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How to celebrate MLK?

One website segregates us
 
 
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An advertising/public relations agency in Seattle recently launched a segregated website to memorialize Martin Luther King, Jr.

To enter the site, RememberSegregation.org, viewers must click either "White Visitors" or "Colored Visitors." Both options lead you to the same information -- a timeline and biography of Dr. King, ending with this reminder:

"No matter the color of our skin, we all need to remember that January 16th is more than just a day off. It is a day to join together in celebration of the legacy of Dr. Martin Luther King, Jr. A day to be thankful for how far we have come. And a day to realize how far we have left to go."

The business that created the site, DDB Seattle, also sent out segregated black-and-white direct mail to Seattle's public figures and high school civics teachers. The point is, obviously, to make people "Remember Segregation" and to increase awareness and reverence for this day.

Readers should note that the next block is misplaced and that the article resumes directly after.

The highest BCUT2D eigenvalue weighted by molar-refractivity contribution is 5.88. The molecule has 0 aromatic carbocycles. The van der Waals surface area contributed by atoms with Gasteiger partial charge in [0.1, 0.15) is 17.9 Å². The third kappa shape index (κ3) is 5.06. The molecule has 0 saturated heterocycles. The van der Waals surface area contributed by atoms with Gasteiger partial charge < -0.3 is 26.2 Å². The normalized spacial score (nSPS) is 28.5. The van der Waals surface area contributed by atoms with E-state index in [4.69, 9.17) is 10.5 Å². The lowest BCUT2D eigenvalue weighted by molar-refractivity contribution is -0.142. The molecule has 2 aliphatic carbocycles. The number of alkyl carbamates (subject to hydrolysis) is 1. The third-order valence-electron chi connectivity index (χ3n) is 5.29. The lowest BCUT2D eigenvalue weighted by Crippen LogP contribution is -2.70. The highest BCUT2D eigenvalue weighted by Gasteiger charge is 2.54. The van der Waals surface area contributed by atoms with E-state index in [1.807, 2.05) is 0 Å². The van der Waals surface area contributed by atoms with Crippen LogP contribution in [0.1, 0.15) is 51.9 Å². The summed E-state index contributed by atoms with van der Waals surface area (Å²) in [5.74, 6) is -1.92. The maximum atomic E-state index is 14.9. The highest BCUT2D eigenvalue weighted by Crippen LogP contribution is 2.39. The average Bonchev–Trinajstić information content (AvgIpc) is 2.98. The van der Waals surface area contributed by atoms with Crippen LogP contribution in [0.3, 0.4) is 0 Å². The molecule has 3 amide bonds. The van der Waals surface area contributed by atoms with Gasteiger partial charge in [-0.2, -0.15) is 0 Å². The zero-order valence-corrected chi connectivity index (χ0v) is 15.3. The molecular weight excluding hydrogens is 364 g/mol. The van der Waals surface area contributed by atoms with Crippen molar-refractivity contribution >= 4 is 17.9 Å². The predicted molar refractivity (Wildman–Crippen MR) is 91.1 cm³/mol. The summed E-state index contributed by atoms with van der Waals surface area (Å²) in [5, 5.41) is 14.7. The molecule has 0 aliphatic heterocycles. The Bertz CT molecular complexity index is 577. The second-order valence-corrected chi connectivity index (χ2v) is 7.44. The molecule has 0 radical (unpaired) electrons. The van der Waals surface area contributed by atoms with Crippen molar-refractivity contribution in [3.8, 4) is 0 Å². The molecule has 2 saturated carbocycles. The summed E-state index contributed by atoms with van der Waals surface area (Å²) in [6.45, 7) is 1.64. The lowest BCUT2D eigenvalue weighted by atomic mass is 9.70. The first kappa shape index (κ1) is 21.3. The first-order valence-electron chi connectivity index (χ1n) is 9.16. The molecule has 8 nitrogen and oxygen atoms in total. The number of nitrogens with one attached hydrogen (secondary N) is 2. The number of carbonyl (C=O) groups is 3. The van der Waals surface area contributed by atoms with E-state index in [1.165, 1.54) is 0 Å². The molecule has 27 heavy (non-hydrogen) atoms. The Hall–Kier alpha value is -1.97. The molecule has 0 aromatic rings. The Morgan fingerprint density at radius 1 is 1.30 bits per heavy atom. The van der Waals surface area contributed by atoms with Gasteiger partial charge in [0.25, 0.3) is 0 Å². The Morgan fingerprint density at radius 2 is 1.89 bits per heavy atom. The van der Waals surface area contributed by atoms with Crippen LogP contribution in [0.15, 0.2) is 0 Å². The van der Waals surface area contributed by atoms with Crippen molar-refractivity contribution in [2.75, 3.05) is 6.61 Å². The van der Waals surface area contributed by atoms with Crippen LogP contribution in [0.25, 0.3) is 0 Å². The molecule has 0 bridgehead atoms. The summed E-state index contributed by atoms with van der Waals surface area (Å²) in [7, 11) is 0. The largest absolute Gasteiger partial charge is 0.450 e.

But, clearly, MLK day has not reached the same heights as, say, Presidents' Day, Veterans' Day or Labor Day. I mean, where are all the sales? If the retail world sees fit to take 40% off all linens to commemorate those who have died in war, why can't we get at least, like, 30% off to commemorate the contributions of a civil rights leader and the end of segregation?

Okay, so I'm being facetious. I just think the way we publicly commemorate the things we revere is both interesting and occasionally odd. Here's this PR and advertising agency attempting to educate people (while quietly promoting itself) about Dr. King's life by segregating us online. (Meanwhile, CNN anchors ironically focus on the "battle" that is "raging" about whether or not to turn over the King Center for Nonviolent Social Change to the National Park Service.)

Does anyone else find this to be a little odd, or am I the one off message here? Any thoughts on how we should be celebrating and remembering Dr. King?

Maria Luisa Tucker is a staff writer at AlterNet and associate editor of the Columbia Journal of American Studies.